What the 2022 T-1 Capacity Market Auction Tells Us About Wholesale Market Prices for Energy Storage
Invinity’s Director of Business Development Ed Porter on the surprising late-minute changes made to the 2022/2023 T-1 auction targets.
By any measure the decision this week on the target volume for the T-1 CM auction was remarkable. The announcement by Secretary of State for Energy, Kwasi Kwarteng, to set the target at 5.36 GW – exceeding the entire available qualified pool of 5.33 GW and 600 MW above the National Grid recommendation – means that all participating assets are expected to receive the maximum price of £75/kW/year. Comparing this expected T-1 price to the T-4 price from 18/19’s auction, assets will receive an extra £69/kW/year and for 5.33GW. That’s an additional £367m for one year being paid to a small group of generators (mostly gas). When compared to the £100m made available to energy storage and flexible innovation as part of the “10-point Green Industrial Revolution”, it will be interesting to see if the UK gets value for money, particularly given that these stations were unlikely to close during record wholesale prices. .
Focusing in on energy storage – does this result signal a new windfall for storage operators? While the easy answer is yes, the broader picture and investment case is less tied to the T-1 results and more related to what they tell us about the UK and European energy markets.
Above: The UK Department for Business, Energy & Industrial Strategy
Mr. Kwarteng’s decision to procure above National Grid’s recommendation was taken in a difficult political climate, likely with a view to protect previous policy choices. Our view is that the recent T-1 CM process has been a one-off.– It is not an effective way to operate auctions by adjusting the demand parameters after the supply can change their underlying volumes.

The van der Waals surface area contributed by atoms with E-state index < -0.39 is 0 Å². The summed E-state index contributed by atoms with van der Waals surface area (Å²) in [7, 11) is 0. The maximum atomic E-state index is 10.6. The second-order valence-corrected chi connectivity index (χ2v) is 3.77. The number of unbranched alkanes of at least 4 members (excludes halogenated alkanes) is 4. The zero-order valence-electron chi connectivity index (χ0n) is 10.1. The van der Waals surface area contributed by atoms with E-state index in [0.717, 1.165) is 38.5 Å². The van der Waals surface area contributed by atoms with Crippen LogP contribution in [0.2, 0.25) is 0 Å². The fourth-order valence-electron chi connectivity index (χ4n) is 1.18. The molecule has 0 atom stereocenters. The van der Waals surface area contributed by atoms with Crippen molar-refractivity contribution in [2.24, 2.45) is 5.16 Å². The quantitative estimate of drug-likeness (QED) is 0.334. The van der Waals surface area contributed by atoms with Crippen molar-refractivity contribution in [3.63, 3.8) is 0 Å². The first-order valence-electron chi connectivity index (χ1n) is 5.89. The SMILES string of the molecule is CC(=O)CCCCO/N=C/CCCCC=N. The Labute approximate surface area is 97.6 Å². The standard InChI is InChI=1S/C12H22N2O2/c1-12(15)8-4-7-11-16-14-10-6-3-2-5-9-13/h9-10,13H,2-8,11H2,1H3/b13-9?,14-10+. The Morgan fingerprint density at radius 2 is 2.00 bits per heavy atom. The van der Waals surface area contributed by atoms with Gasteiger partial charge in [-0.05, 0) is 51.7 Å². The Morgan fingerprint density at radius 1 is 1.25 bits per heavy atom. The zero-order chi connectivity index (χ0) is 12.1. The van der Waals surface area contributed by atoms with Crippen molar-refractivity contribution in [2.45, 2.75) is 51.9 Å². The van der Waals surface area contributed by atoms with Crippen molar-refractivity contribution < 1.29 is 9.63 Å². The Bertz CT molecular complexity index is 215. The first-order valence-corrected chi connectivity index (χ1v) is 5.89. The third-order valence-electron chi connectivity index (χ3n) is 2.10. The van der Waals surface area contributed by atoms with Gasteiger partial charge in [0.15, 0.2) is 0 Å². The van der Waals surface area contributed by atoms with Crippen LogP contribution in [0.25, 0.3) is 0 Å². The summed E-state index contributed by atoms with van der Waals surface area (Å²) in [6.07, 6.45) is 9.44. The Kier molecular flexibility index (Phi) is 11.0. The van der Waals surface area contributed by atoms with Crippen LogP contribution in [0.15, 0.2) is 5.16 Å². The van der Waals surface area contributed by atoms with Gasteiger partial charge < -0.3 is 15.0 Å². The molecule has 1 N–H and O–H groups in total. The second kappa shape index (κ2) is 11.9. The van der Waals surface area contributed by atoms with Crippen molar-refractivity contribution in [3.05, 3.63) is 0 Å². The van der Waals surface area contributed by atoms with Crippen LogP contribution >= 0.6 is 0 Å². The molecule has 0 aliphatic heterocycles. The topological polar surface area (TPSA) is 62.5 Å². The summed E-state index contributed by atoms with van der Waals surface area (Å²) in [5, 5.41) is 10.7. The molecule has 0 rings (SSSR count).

We believe the UK market in the medium and long term is not short on capacity. Indeed from Mr. Kwarteng’s letter to National Grid, he has reduced the volume of capacity being procured in this year’s upcoming T-4 auction. So, what do these short term actions tell us? Well, as shown in the record-breaking wholesale markets of 2021, the market is tightening, and this points to favourable returns for energy storage investments made today and for winter 2022/2023.
Above: The Secretary of State’s letter, including the final auction parameters
Timing is everything
Participating in the capacity market is one element of the “revenue stacking” used to monetize investments. There are two types of annually recurring auctions: The T-4 and the T-1, named for the delivery periods beginning 4 years and 1 year from the auction respectively. The T-4 is where the bulk of the capacity procurement takes place, usually around 40-50 GW of capacity. This auction is designed to spur new investments, including storage, by providing long-term, bankable returns beginning 4 years out.
The T-1 is where final true-ups take place, as what the grid needs comes into clearer focus. From recent news, it is also now where policy setters can take more tactical action. For instance, if a large power plant encounters installation problems and delays, then the T-1 procurement attempts to cover that shortfall. The T-1 auction usually procures 2-5 GW of capacity.
The reason why T-1 is lower than the T-4 is because, conventionally, it takes 4 years to build 100 MW+ power stations from scratch, so if the UK is short of capacity, then it’s best to determine this in T-4 and not in T-1. Often, the T-1 auction prevents power plants that missed T-4 contracts from closing permanently; these are generally older stations that couldn’t justify staying open with the T-4 price. Recently, quicker to build or earlier than expected assets like electrochemical energy storage, reciprocating engines and CCGTs have also taken market share in the T-1 auctions.
When considering energy storage investment options, asset owners also need to consider CM contract types, of which there are 3: new build, refurbishment and old. These contracts have varying lengths of 15, 3 and 1 year(s) respectively. With 15-year new build T-4 contracts, owners will receive that auction price for 15 years, which is highly bankable.